Home Knowledge UK Quoted Companies to Include Greenhouse Gas Information in Annual Reports

UK Quoted Companies to Include Greenhouse Gas Information in Annual Reports

Regulations to be introduced in the UK from April 2013 will require all businesses listed on the Main Market of the London Stock Exchange to report, within the Directors’ Report section of their Annual Reports, on the level and intensity of their greenhouse gas emissions.

The measure was announced by the Deputy Prime Minister at the recent (June 2012) UN-sponsored Rio +20 Summit. It is a flagship carbon disclosure measure – designed to send a strong message to corporations about the need to internalise the cost of their greenhouse emissions and to make businesses’ climate change risk profiles, climate change awareness levels and climate resilience central to decision-making for the investment community by requiring listed companies to disclose to investors how engaged they are with greenhouse gas reduction and with overall climate change response.

The Regulations, which will require a specific Greenhouse Gas Emissions Report to sit within the Directors’ Report, originate with the UK’s Climate Change Act of 2008. Section 85 of that Act required the Secretary of State to introduce Regulations requiring a company’s Directors’ Report to contain “information … about emissions of greenhouse gases from activities for which the company is responsible”. The Secretary of State was obliged to introduce Regulations by April 2012 or, failing that, to report to Parliament on the delay. A UK Government report published last March made it clear that Ministers were intent on introducing the measure but were focussed on whether or not to make reporting mandatory for all companies. Since then, citing the need to minimise the regulatory burden on companies, the UK Government has decided to initiate the measure for quoted companies. It is intended that experience gained at that level will inform a cost-benefit review in 2015 and, in 2016 the Government will decide whether to extend the requirement to all large companies.

Ahead of the April 2013 introduction date, there will be a consultation process to inform the content of the Regulations. An important issue to date for businesses has been what “organisational boundary” to apply for the purpose of reporting. Many listed companies of course have complex and multi-layered operations, often involving overseas entities. It seems from an earlier consultation process that the UK Department for Environment Food and Rural Affairs (DEFRA) will not be content for companies to choose their own organisational boundaries. Rather, DEFRA is emphasising the UK company law requirement that the “company” described in the Directors’ Report be the same as that in the financial portion of the Annual Report. DEFRA has indicated that “where appropriate” emissions from overseas activities will have to be included, stressing that Directors’ Reports will have to give a fundamentally true and accurate picture of the company’s greenhouse gas emissions.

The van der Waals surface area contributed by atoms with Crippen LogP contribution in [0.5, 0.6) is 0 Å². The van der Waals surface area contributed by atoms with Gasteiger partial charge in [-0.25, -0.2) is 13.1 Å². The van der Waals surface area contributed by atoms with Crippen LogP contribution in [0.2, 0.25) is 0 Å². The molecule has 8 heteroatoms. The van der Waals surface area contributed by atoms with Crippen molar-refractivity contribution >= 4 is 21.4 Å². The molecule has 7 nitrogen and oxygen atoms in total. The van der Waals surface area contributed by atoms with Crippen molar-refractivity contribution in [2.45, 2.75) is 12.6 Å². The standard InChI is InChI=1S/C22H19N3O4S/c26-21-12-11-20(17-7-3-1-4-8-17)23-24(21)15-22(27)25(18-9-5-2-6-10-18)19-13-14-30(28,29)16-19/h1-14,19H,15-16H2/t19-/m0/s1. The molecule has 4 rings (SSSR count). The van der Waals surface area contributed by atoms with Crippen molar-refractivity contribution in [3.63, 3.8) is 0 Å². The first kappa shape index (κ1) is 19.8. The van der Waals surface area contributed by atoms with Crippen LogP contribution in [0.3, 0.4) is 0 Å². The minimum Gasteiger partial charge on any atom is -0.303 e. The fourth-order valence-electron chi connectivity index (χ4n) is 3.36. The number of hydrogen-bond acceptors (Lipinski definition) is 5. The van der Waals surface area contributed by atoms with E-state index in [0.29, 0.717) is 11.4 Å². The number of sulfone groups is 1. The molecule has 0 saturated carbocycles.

The link between the challenge of measuring businesses’ greenhouse gas emissions and the quality and accuracy of the required Greenhouse Gas Emissions Reports is another issue of concern to companies but, in addition to a number of established greenhouse gas emissions’ measuring and reporting tools, DEFRA has now published its own guidance in the area of data sourcing and emissions measurement. 

Another concern expressed since the measure was announced in 2008 relates to how directly connected emissions must be with a company’s operations in order to be covered by Directors’ Reports. The 2013 Regulations will certainly cover “Scope 1” emissions (emissions traceable to direct sources within a company’s operations – such as combustion units or transport fleets), as well as “Scope 2” emissions which, while also referable to company operations, are less direct than Scope 1 emissions, referring for example to emissions measurable from energy/electricity consumed by a business. It seems that “Scope 3” emissions – those less direct again (such as emissions referable to a business’s supply chain and to transport not controlled by the company, such as business travel) – may be voluntarily reported.

DEFRA has also considered whether a business’s “carbon intensity” should feature in the Directors Reports and it seems that it will have to – although it is likely that companies will have a choice as to the particular carbon intensity ratio to apply e.g. tonnes of greenhouse gas per unit of turnover or per unit of profit etc..

As already stated, DEFRA will run a consultation process ahead of the 2013 introduction date. This is likely to highlight further areas of concern and, from an Irish perspective, it will be worth monitoring – particularly in the light of proposed Irish climate change legislation (currently timed for the third or fourth quarter of 2013); but, even if a similar measure does not feature specifically in the Irish climate change law, the proposed UK Regulations highlight an evolving strand of climate change response that will inevitably come onto the radar before long for Irish companies via the European Union, quite possibly through harmonised changes to the Accounts Modernisation Directive. 

Contributed by Conor Linehan.